But Gilliam and Neal were still in Los Angeles, blocking Sparky’s path to the Dodgers. Two days before Christmas 1958 the Dodgers traded Anderson to the Phillies for veteran outfielder Rip Repulski and two minor league pitchers. “I’m convinced that Anderson is the best available second baseman in the minors who is ready for the majors,” Phillies general manager Roy Hamey said after the deal. “He’s definitely a [Eddie] Stanky-type guy. He takes charge on the field. I think he can help the club speed-wise, fielding-wise and he’s no automatic out at bat.”
“Day in and day out, Anderson gives you the good ball game and that is the mark of a real pro,” said his Montreal manager, Clay Bryant. “He’s developing as a hitter. he’s learned how to push the ball and how to bunt. He’s got a good eye and seldom bites at a bad one. Anderson is the pesty type and most major league second basemen are that way. George is an intelligent ball player.” Bryant compared Sparky to both Stanky and Billy Martin, also second basemen who went on to be successful managers.
But the Phillies don’t seem to have been deluded about the skills of their new second baseman. John Quinn, who succeeded Hamey as general manager a month after the trade, said Anderson was “a good defensive man and a holler guy, and the only question about him is his hitting.” Phillies’ beat writer Allan Lewis called Anderson “a none-too-robust hitter” who “apparently has everything else needed to play in the big leagues.”
It was clear hitting was going to be Sparky’s challenge. “Sure, I wish he was hitting more than he is, but I’m really not too worried about him,” Phillie manager Eddie Sawyer said late in spring training. “This may not sound reasonable but I know he’s going to hit enough to hold the job. He does everything else so well, I really believe he can hit .250 up here. In the field, there’s no question about it. He’s the best we’ve had in a long time.” The Sporting News went so far as to make Sparky the front-runner for the National League Rookie of the Year Award, if only because he was the one newcomer in the league who would have a regular job. (Midseason call-up Willie McCovey of the Giants would go on to win the honor.)
“The Phillies will be happy if he can hit .250,” Roy Terrell wrote of George in Sports Illustrated’s preview of 1959′s rookies. “For that matter, so will George.”
“I think I’m ready,” Sparky said in spring training. “I don’t know whether I’m a big leaguer or not, but I want to find out, and if I can’t do it, then I’ll be a minor leaguer for the rest of my life. It’s now or never for me.” Very prescient of Mr. Anderson, as it turned out.
Sparky delivered at the plate in his major league debut, batting leadoff. His two-out single in the eighth inning drove in the run that turned out to be the margin of victory in a 2-1 win over Cincinnati. And he followed up with a pair of two-hit games in his next three appearances. But the hits soon stopped coming and he slid to the seventh spot in the order; a 6-for-56 slump dropped his season average to .163 by mid-May, with just one extra-base hit in his first 93 at-bats. The high point for his average after that was just .222, and he finished at .218, with just 12 extra-base hits and no home runs. But manager Sawyer gave Sparky every chance, starting him in 145 of the Phillies’ 155 games.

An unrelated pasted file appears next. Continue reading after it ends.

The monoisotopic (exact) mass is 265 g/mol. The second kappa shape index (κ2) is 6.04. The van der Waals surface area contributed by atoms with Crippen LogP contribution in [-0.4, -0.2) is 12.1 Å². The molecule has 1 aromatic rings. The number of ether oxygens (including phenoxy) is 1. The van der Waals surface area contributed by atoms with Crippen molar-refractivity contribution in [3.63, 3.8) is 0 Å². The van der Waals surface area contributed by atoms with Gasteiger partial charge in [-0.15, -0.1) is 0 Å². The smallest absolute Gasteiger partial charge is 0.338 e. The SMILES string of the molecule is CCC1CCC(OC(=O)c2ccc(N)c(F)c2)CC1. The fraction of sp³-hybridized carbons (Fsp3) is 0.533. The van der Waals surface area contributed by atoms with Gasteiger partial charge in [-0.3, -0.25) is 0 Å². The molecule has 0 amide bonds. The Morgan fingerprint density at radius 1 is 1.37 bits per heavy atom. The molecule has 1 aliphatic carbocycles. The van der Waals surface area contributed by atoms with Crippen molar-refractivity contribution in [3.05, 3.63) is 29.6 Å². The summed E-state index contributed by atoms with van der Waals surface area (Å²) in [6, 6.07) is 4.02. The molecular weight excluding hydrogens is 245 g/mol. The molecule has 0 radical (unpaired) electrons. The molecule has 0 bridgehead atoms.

That winter the Phillies drafted Bobby Malkmus from the Senators after he had a good year with the bat at Denver in 1959, in a clear sign the team wanted more offensive production at second base. They actually opened the season with Pancho Herrera, who won the International League triple crown in 1959 and had never played an inning at second base in his professional career, as their second baseman. He and Malkmus split the job until the Phils traded for Tony Taylor of the Cubs in May.
Late in spring training 1960 the Toronto Maple Leafs won a bidding war against International League rival Buffalo, paying $25,000 to acquire Anderson. An item in The Sporting News of April 20, 1960, said both the Toronto and Buffalo franchises were looking to strengthen their roster in anticipating of joining a proposed third major league, the Continental League, that was in the discussion process. According to Cindy Thomson’s biography of Sparky in the SABR book “Detroit Tigers 1984: What A Start! What A Finish!” (her source for this is not specified), Toronto owner Jack Kent Cooke gave Sparky a 25% raise over what he was making with the Phillies and told Sparky he planned to sell him to a major league club.
The Continental League never launched, but the American League did add two teams in 1961 and the National League added two in 1962, creating more opportunities for Sparky to return to the majors, including a new team in his hometown of Los Angeles. Unfortunately for him Sparky didn’t hit in Toronto either, batting just .227 in 1960. He was, however, named the IL’s all-star second baseman and was voted the league’s smartest player, best hustler and best defensive infielder. And the Maple Leafs won both the regular season pennant and league playoffs, just as Sparky’s Montreal team had in 1958. And in both cases the teams had finished in last place the previous season!
Sparky’s offensive struggles continued in 1961. New Leafs manager Johnny Lipon benched him on May 11 when his average had fallen to .188, and Sparky even tried wearing glasses after it was found his right eye was not as strong as his left. He bounced back and lifted his average to .240, but he dislocated his left shoulder trying to make a diving catch on August 13 and was out for the rest of the season. He played in just 97 games, the fewest of any season in his career, but he was once again named the league’s smartest player.